The Big Idea: Michael Mammay

It’s easy to be a hero — sometimes. In Spaceside, author Michael Mammay examines the other side of being seen as heroic, and what it can do to a character (and the story they’re currently in).

MICHAEL MAMMAY:

Spaceside is a sequel. It stands alone, but it takes place after the events of Planetside, and features the same main character. The Big Idea with this book was to incorporate the impact of the events of Planetside, both in the world and on the main character. I can’t tell you too many specifics without spoiling the first book, but suffice it to say that in Planetside, Big Things happen. Things that get galaxy-wide attention. When Big Things happen in life, the impact lingers, but I think sometimes in sequels we’re ready to move on to ‘the next big adventure’, so those things from the first book slide into the background.

But when Big Things happen, there are always lasting effects. At the end of The Lord of the Rings (The movies more than the books, but somewhat in both), after they get the win, we see everybody back at the shire, and they’re celebrating, and everybody’s happy. We don’t see Frodo looking over his shoulder, worried about lurking Nazgul. We don’t see a tour bus full of middle-earthers driving by in hopes to get a glimpse of the celebrity who saved the world. We don’t see protestors with signs calling him an Orc Killer.

In the real world all those things happen.

Are there any universal heroes at this point? For every well-known figure who is a hero to one group of people, there’s another group of people who hates them. Probably a big group. Writing someone who is universally seen as a hero or a villain felt false to me, so I tried to capture that in Spaceside…the dichotomy where a hero to one person is a villain to someone else.

When I see Luke Skywalker hiding away in the corner of the galaxy…to me, that’s very real. Can you imagine the eyes on him? The people asking him to do things? The pressure every time he just wants to walk down the street to Space Starbucks? (Incidentally, why are there no Space Starbucks? Where are the tacky chain restaurants in science fiction? But I digress).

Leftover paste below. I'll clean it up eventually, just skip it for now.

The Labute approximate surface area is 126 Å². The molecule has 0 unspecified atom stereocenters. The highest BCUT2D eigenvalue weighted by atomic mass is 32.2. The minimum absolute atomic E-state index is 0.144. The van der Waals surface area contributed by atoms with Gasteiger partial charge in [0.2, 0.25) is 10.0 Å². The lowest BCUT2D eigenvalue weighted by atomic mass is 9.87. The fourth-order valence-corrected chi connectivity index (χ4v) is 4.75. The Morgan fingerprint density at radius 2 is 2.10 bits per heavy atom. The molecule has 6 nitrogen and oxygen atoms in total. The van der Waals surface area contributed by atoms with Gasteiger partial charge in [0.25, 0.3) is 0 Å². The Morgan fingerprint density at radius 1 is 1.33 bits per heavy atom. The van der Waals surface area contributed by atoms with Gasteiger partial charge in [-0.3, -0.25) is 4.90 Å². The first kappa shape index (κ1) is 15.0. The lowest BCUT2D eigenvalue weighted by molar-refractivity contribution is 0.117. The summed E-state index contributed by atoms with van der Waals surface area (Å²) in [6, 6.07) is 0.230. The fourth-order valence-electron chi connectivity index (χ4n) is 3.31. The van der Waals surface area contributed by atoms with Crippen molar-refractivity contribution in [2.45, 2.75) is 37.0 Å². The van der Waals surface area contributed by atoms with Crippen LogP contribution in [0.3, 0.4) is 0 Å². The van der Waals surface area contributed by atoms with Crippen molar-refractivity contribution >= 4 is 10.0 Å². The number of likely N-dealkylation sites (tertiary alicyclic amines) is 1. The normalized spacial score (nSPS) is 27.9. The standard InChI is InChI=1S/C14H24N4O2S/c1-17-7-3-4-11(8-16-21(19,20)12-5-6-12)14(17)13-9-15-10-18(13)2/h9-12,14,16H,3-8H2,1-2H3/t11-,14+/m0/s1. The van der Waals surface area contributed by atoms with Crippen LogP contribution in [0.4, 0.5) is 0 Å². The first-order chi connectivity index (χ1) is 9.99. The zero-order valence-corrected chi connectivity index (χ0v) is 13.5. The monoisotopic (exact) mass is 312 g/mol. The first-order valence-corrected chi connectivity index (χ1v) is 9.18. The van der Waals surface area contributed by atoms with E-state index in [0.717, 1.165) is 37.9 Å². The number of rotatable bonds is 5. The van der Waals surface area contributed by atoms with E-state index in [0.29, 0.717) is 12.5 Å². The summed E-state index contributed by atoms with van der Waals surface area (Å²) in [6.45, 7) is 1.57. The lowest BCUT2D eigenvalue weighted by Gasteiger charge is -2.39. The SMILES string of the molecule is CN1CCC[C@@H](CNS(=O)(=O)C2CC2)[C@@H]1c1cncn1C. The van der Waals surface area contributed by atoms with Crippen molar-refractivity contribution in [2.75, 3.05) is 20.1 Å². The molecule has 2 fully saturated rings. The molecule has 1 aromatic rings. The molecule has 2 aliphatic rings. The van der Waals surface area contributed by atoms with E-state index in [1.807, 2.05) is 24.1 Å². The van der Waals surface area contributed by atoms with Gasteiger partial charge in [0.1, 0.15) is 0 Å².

Colonel Carl Butler, the main character of both Planetside and Spaceside, doesn’t have the option to hide away. Beyond that, he’s got his own issues stemming from what he did, and he’s not necessarily doing a great job of dealing with them. He’s in therapy, which helps, but he can’t go out in public without people staring at him, which keeps putting it in his face. He also drinks a lot. When echoes of what happened previously start to turn up, it’s only a matter of time before he implodes. He doesn’t trust his own judgment, and he can’t tell if he’s imagining things or if there really is a conspiracy.

He eventually does have to deal with the thing in front of him. It wouldn’t be much of a novel if there wasn’t a new conflict. But he’s also still stuck dealing with the thing behind him, and it gets harder and harder to separate one from the other.

It made me happier to write this book than the first one. That doesn’t mean it’s better, but it does mean it’s more personal. As a former soldier myself, telling the story of someone dealing with what they’ve been through was something I really wanted to do. Those aren’t stories that make headlines, but they’re real stories that people are living. I’m not sure I’ve done them justice, but I definitely gave it a go.

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Spaceside: Amazon|Barnes & Noble|Indiebound

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6 thoughts on “The Big Idea: Michael Mammay

  1. He’s very wrong about The Lord of the Rings, even if he tries to handwave it, in the books we get to see full well the effects on Frodo of all the things he had to endure.

  2. This book is on my list. Meanwhile, how strange to think that there are no universal heroes. (That’s a new one on me, thank you for the idea) Not even Captain Kirk’s hero: I once saw a book at college titled “The image of Lincoln in the south” but I didn’t pick it up to examine.

    I guess that just as “the (relatively) poor will always be with us,” so too will there always be those who, relative to others, want change “too fast” and those who want “too slow.” As Shrodinger might say, you can become a hero, but then only please one side or the other.

    Recently I was astonished when someone in my book discussion club strongly liked a character I strongly disliked. As a boy I had thought an author was making it up, for the sake of drama, if he would have a character shaking his head in a sort of denial saying, “There must be (have been) another way!” without being able to put “another way” on paper in a grammatical sentence. (I like how writing clears the brain) You know, like the cliche of after the sheriff has shot the outlaw. I was wrong, and the author was right, as shown in my book club.

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